- Last Updated on 26 June 2015
Islamic State has claimed responsibility for a mosque attack in Kuwait that has left 25 people dead and hundreds injured.
A suicide bomber struck during Friday prayers in what is thought to be the first attack on a Shia mosque in the country.
Kuwait's Prime Minister Sheikh Jaber al-Mubarak al-Sabah has described the bombing as an attempt to undermine unity in the country, where Shia and Sunnis live side-by-side with little apparent friction.
"This incident targets our internal front, our national unity," he said after visiting those wounded in the attack. "But this is too difficult for them and we are much stronger than that."
Islamic State considers Shia Muslims to be heretics, but Sunni Muslims have used social media to condemn the attack.
Kuwait's leading Sunni cleric, Sheikh Ajeel al-Nashmi, has described the bombing as a "criminal act aimed at sowing seeds of discord, and undoubtedly Shi'ite and Sunnis will foil the terrorists' plot."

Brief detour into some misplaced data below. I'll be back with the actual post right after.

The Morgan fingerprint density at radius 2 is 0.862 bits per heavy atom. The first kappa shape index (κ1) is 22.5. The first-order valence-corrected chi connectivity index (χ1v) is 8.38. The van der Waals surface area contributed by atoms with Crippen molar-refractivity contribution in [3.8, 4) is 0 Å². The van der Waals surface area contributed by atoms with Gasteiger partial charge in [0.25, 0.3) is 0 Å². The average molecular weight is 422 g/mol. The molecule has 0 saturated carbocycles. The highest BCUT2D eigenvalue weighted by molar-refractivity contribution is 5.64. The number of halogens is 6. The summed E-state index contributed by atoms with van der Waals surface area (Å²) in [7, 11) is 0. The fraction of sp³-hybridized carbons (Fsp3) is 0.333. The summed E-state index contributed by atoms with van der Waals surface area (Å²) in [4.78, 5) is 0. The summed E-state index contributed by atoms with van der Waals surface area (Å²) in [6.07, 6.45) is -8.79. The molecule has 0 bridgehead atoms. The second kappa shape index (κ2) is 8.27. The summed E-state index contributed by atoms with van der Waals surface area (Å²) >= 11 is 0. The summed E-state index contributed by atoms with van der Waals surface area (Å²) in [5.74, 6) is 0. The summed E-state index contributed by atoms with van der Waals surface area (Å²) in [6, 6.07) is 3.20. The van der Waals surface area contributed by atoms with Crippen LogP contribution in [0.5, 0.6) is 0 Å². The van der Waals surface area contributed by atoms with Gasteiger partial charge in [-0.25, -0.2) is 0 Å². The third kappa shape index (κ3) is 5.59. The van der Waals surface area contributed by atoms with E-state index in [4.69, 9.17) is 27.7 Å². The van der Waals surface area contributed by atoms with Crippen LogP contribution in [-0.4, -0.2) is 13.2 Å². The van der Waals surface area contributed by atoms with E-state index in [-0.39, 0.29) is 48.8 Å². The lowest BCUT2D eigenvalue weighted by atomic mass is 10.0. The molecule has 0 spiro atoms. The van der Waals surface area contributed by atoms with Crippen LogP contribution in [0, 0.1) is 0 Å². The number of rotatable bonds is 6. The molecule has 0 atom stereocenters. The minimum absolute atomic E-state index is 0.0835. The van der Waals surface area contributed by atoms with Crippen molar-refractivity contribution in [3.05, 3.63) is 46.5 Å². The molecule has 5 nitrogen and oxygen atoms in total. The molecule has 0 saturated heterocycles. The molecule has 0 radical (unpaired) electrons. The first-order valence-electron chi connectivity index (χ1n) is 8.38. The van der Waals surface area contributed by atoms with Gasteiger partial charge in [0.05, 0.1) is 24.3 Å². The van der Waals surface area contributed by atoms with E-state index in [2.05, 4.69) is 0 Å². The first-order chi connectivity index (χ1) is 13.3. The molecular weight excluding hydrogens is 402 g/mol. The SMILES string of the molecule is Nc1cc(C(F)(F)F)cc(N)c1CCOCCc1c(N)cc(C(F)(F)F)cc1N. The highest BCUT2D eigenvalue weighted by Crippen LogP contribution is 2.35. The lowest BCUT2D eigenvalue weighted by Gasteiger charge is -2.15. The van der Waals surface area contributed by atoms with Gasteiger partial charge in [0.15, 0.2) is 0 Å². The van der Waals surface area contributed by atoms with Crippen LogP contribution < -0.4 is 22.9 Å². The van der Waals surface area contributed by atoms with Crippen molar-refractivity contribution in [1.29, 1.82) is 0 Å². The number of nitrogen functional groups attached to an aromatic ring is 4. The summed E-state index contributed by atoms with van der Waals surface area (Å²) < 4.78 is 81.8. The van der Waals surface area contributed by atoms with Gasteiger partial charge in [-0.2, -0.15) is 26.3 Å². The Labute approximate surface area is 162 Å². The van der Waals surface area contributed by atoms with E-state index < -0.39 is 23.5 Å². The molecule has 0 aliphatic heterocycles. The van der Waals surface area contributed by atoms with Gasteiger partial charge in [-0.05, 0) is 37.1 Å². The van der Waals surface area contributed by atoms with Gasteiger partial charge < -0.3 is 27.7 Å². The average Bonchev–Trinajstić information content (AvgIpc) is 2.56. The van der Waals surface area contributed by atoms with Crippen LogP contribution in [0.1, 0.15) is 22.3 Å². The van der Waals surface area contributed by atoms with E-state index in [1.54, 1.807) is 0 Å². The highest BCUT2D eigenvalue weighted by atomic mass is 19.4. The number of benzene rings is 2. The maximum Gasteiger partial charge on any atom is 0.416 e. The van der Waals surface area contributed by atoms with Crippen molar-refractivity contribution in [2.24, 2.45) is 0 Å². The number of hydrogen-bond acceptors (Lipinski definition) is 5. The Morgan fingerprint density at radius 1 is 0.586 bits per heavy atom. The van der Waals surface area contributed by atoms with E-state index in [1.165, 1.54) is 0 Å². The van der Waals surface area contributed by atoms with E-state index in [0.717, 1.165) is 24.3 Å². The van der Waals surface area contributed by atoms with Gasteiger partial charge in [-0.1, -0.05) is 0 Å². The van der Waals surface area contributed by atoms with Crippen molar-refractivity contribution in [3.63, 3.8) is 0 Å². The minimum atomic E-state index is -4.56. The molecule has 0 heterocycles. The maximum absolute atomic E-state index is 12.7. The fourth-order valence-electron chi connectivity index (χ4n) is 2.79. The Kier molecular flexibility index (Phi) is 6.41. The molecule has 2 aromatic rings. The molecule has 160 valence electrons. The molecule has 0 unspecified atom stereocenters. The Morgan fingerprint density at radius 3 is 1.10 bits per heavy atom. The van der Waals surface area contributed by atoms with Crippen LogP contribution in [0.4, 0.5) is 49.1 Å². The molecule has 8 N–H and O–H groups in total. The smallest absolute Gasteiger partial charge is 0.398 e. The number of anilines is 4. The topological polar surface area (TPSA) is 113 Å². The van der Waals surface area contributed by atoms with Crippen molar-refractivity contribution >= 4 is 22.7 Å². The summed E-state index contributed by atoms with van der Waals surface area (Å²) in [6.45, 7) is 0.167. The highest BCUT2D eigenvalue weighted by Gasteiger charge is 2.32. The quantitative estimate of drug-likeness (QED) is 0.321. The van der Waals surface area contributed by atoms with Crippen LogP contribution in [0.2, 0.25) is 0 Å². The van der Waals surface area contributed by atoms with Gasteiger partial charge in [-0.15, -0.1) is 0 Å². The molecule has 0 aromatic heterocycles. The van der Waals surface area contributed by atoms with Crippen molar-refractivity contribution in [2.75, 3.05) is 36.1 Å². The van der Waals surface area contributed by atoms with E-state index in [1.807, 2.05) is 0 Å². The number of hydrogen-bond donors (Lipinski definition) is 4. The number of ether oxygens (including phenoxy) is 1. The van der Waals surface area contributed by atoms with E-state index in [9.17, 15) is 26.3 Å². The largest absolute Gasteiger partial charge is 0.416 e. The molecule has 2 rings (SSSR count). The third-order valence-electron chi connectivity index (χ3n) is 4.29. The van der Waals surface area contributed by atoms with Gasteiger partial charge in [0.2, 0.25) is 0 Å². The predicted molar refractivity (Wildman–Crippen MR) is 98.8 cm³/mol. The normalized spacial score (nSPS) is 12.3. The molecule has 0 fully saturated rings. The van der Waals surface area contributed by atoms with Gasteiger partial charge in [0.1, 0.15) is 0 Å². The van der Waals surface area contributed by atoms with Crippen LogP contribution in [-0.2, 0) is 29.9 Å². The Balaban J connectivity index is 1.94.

Witnesses to the attack say the suicide bomber appeared to be in his 20s.
"He walked into the prayer hall during sujood (kneeling in prayer)," Kuwaiti parliament member Khalil al-Salih said.
"The explosion was really hard. The ceiling and wall got destroyed."
Three weeks ago, the government raised the level of security around mosques because of similar attacks in neighbouring Saudi Arabia.
The mosque attack comes on a day of deadly violence, with dozens killed in Tunisia and a man beheaded in France